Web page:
All of this is not to say that companies should ever walk away from the creation of any disruptive service or product they see fit to produce. The key is to go ahead and build the things you know are needed in the marketplace, but also negotiate an entry point for others to integrate. Vendors will do better if customers choose their service because it’s better and not because customers feel chained inside their matrix.

latakoo COVID success story

From our office in downtown Austin, Texas, there is a clear and often meditative view of the popular Lady Bird Lake and Trail, where on most days, you find hundreds of people enjoying the water or the trail. As Covid-19 began to permeate into Texas, it was like a valve suddenly shut off — the people disappeared. State and local governments issued lockdown orders. We sent our employees home. Our clients cleared out their newsrooms, production facilities and studios. Journalists began reporting from their living rooms instead of broadcast centers. Todd Bynum, KXAN-TV’s Chief Photographer told me, “We made sure laptops had the latakoo app installed, then handed them out to our crews and said, ‘you’re not coming back here for a few months, use latakoo to send us your stories, latakoo will be your friend.”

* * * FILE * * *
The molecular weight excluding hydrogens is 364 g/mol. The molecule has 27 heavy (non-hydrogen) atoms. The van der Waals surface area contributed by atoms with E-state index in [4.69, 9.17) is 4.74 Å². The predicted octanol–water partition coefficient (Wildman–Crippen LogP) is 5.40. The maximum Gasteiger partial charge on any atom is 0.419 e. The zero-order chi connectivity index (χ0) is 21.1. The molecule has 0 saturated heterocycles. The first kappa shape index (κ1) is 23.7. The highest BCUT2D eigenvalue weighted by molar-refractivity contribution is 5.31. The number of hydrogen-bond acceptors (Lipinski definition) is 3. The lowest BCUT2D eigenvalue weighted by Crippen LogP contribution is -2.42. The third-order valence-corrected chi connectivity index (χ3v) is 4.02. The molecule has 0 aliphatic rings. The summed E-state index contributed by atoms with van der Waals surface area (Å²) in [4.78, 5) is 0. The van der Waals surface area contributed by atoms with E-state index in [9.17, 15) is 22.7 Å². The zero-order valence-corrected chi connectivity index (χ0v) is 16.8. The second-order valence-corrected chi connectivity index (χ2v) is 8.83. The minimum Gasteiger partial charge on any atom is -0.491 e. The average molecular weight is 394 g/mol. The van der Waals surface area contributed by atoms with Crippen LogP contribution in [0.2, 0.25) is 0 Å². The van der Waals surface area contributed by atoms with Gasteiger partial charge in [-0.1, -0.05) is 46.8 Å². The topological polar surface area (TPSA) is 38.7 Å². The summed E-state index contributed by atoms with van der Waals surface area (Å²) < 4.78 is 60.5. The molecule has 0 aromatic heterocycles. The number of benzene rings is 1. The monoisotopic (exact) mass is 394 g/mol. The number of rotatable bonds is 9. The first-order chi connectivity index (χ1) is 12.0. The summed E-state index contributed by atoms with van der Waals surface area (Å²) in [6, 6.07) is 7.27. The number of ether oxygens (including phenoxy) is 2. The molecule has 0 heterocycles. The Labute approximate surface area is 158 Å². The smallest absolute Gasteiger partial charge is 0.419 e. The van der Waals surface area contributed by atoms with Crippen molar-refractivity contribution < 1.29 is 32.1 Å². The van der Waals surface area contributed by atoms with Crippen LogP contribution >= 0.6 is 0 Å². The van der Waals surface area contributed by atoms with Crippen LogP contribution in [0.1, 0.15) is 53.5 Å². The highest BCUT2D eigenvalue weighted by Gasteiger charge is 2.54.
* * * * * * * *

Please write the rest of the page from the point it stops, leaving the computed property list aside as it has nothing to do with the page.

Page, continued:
latakoo is a native cloud company celebrating our 10th anniversary this month. Our clients are some of the world’s largest broadcasters. Their staffers were already comfortable using latakoo to transfer files quickly and securely from around the world. As the pandemic set in, they began to count on us more than ever.

What we saw in the wake of the shutdowns was unprecedented usage by current clients – with uploads from users growing 172% year-over-year in just one month. In the case of one major broadcast client, users from one of its divisions, uploaded an explosive 1800% more minutes of video than in May 2019. latakoo’s cloud offers a platform for collaboration, downloading and viewing. One client streamed nearly 150,000 minutes of video in a single month, up an incredible 8,000% over the same month last year.

“We had been using latakoo as a one-way street prior to the coronavirus pandemic, taking files from the field, to the cloud, to the asset manager,” said Rick Erbach, News Director of WGNO, in New Orleans, Louisiana during a webinar in April. “Now we’ve turned it into a two-way street. MMJs will say,  ‘I need this video or that video.’ And so what we are doing now is putting that video up to the latakoo cloud so they can bring it down to their desktop at their home.” Erbach says latakoo has been a “newscast saver” during the pandemic.